Watch CBSN Live

Obama Defends "Race to the Top" Education Initiative

US President Barack Obama speaks on education reform at the National Urban League 100th Anniversary Convention at the Washington Convention Center in Washington, DC, July 29, 2010. SAUL LOEB

WASHINGTON (CBS) - While acknowledging criticism of his "Race to the Top" education initiative, President Obama was emphatic in saying he's sticking to it.

"I'll continue to fight for "Race to the Top" with everything I've got," vowed the president, appearing before the National Urban League Centennial Convention Thursday.

He said he'll even use his veto power to prevent Congress from "watering it down."

In what the White House billed as a "major speech" on education reform, Mr. Obama called "Race to the Top" "the single most ambitious, meaningful education effort we've attempted in this country in generations."

Unveiled by Mr. Obama a couple of months after taking office, "Race to the Top" calls for:

  • setting rigorous learning standards in schools
  • attracting and keeping top teachers
  • testing students to evaluate school and teacher performance
  • taking innovative steps fix problem schools

Federal grants are awarded to states whose educational systems meet the program's criteria.

But in a report this week, the National Urban League was critical of the initiative, charging that few black and even fewer Latino students are benefiting from the program.

In his speech, Mr. Obama rejected the criticism.

"The charge that 'Race to the Top' isn't targeted at those young people most in need is absolutely false," he declared, "because lifting up quality for all our children -- black, white, Hispanic -- that is the central premise of 'Race to the Top.'"

Mr. Obama also said critics are "missing the point" if they see "Race to the Top" as a way to blame or punish teachers.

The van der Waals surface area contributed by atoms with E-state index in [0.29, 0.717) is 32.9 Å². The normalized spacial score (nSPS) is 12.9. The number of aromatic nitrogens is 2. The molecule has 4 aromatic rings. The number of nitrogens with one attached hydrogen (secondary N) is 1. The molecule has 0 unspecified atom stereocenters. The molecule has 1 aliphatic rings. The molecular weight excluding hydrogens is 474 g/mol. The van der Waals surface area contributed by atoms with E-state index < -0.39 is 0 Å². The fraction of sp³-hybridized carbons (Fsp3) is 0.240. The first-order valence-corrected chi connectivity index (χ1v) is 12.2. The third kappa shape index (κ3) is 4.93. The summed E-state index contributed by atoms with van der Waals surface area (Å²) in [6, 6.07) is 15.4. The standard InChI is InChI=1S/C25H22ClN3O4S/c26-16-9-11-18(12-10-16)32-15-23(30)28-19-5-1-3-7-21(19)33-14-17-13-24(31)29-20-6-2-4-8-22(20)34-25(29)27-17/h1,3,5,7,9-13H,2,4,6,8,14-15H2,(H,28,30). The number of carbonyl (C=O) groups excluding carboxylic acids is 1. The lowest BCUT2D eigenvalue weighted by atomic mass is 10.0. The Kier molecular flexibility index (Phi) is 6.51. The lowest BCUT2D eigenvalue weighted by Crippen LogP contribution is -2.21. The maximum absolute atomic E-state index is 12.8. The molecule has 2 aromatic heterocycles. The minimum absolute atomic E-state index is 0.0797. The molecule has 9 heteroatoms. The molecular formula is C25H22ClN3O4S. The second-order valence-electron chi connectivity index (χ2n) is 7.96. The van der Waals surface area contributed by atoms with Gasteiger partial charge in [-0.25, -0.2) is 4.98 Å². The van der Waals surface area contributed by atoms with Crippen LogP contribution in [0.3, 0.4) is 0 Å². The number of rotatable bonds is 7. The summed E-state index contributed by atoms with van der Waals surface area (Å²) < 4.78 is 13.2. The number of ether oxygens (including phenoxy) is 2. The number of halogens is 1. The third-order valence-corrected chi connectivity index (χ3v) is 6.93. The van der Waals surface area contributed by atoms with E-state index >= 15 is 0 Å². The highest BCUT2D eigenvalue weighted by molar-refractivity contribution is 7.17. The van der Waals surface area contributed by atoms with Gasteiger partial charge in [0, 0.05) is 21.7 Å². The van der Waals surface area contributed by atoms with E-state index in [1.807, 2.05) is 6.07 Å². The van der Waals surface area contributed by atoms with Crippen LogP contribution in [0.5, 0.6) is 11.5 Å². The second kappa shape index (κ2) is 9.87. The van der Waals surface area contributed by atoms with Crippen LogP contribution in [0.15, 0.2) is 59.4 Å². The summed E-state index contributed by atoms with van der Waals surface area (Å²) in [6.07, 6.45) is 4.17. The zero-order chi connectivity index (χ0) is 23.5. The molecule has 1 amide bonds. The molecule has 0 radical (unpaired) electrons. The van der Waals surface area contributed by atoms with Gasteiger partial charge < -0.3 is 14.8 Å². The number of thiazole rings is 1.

"My sister is a teacher," he said. "I'm here because of great teachers. The whole premise of 'Race to the Top' is that teachers are the single most important factor in a child's education from the moment they step into the classroom."

He continued: "Our goal isn't to fire or admonish teachers; our goal is accountability. It's to provide teachers with the support they need to be as effective as they can be, and to create a better environment for teachers and students alike."

The National Urban League audience was friendly territory for Mr. Obama and he received a thunderous standing ovation on his arrival.

But he appeared to touch a nerve when he spoke of the need for more parental involvement in their kids' education.

There was nervous laughter among audience members when Mr. Obama cited some people who ask him, "why are you always talking about parental responsibility in front of black folks?"

"And I say, I talk about parent responsibility wherever I talk about education," said the president. Because he and Michelle "happen to be black parents," he said, "I may add a little oomph to it when I'm talking to black parents."

But he also said children themselves need to take more responsibility.

"It's not just parents. It's the children, too. Our kids need to understand nobody is going to hand them a future," the president said sternly.

He said "an education is not something you just tip your head and they pour it in your ear." Kids have got to want it, he argued, and claim heir future for themselves.

"And you can't make excuses," the president said.

"There are all kinds of reasons for our children to say, 'No, I can't.' But our job is to say to them, 'Yes, you can.' Yes, you can overcome. Yes, you can persevere. Yes, you can make what you will out of your lives," he said.

Mark Knoller is a CBS News White House correspondent. You can read more of his posts in Hotsheet here. You can also follow him on Twitter here:
View CBS News In